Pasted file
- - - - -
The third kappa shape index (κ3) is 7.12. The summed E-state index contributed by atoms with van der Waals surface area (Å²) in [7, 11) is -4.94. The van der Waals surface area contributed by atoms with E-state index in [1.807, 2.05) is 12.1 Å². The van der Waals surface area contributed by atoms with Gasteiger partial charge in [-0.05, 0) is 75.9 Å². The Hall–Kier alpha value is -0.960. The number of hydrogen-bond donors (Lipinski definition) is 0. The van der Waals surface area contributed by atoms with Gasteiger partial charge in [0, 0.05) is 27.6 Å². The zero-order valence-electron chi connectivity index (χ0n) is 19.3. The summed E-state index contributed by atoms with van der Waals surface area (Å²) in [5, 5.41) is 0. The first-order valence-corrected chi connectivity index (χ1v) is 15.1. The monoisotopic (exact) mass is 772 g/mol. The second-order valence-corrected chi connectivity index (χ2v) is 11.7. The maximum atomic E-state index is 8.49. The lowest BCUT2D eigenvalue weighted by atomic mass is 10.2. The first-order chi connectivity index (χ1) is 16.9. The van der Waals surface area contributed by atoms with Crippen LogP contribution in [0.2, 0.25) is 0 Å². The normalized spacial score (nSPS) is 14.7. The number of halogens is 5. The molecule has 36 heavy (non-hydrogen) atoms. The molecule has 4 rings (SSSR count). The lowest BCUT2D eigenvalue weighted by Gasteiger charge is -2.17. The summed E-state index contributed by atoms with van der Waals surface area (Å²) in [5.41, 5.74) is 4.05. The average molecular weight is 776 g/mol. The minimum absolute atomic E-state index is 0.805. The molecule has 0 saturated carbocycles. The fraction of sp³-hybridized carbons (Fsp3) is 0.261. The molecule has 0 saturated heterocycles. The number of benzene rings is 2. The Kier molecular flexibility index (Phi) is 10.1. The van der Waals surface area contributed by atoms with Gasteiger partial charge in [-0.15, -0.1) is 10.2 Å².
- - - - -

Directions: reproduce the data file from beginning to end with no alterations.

The third kappa shape index (κ3) is 7.12. The summed E-state index contributed by atoms with van der Waals surface area (Å²) in [7, 11) is -4.94. The van der Waals surface area contributed by atoms with E-state index in [1.807, 2.05) is 12.1 Å². The van der Waals surface area contributed by atoms with Gasteiger partial charge in [-0.05, 0) is 75.9 Å². The Hall–Kier alpha value is -0.960. The number of hydrogen-bond donors (Lipinski definition) is 0. The van der Waals surface area contributed by atoms with Gasteiger partial charge in [0, 0.05) is 27.6 Å². The zero-order valence-electron chi connectivity index (χ0n) is 19.3. The summed E-state index contributed by atoms with van der Waals surface area (Å²) in [5, 5.41) is 0. The first-order valence-corrected chi connectivity index (χ1v) is 15.1. The monoisotopic (exact) mass is 772 g/mol. The second-order valence-corrected chi connectivity index (χ2v) is 11.7. The maximum atomic E-state index is 8.49. The lowest BCUT2D eigenvalue weighted by atomic mass is 10.2. The first-order chi connectivity index (χ1) is 16.9. The van der Waals surface area contributed by atoms with Crippen LogP contribution in [0.2, 0.25) is 0 Å². The normalized spacial score (nSPS) is 14.7. The number of halogens is 5. The molecule has 36 heavy (non-hydrogen) atoms. The molecule has 4 rings (SSSR count). The lowest BCUT2D eigenvalue weighted by Gasteiger charge is -2.17. The summed E-state index contributed by atoms with van der Waals surface area (Å²) in [5.41, 5.74) is 4.05. The average molecular weight is 776 g/mol. The minimum absolute atomic E-state index is 0.805. The molecule has 0 saturated carbocycles. The fraction of sp³-hybridized carbons (Fsp3) is 0.261. The molecule has 0 saturated heterocycles. The number of benzene rings is 2. The Kier molecular flexibility index (Phi) is 10.1. The van der Waals surface area contributed by atoms with Gasteiger partial charge in [-0.15, -0.1) is 10.2 Å².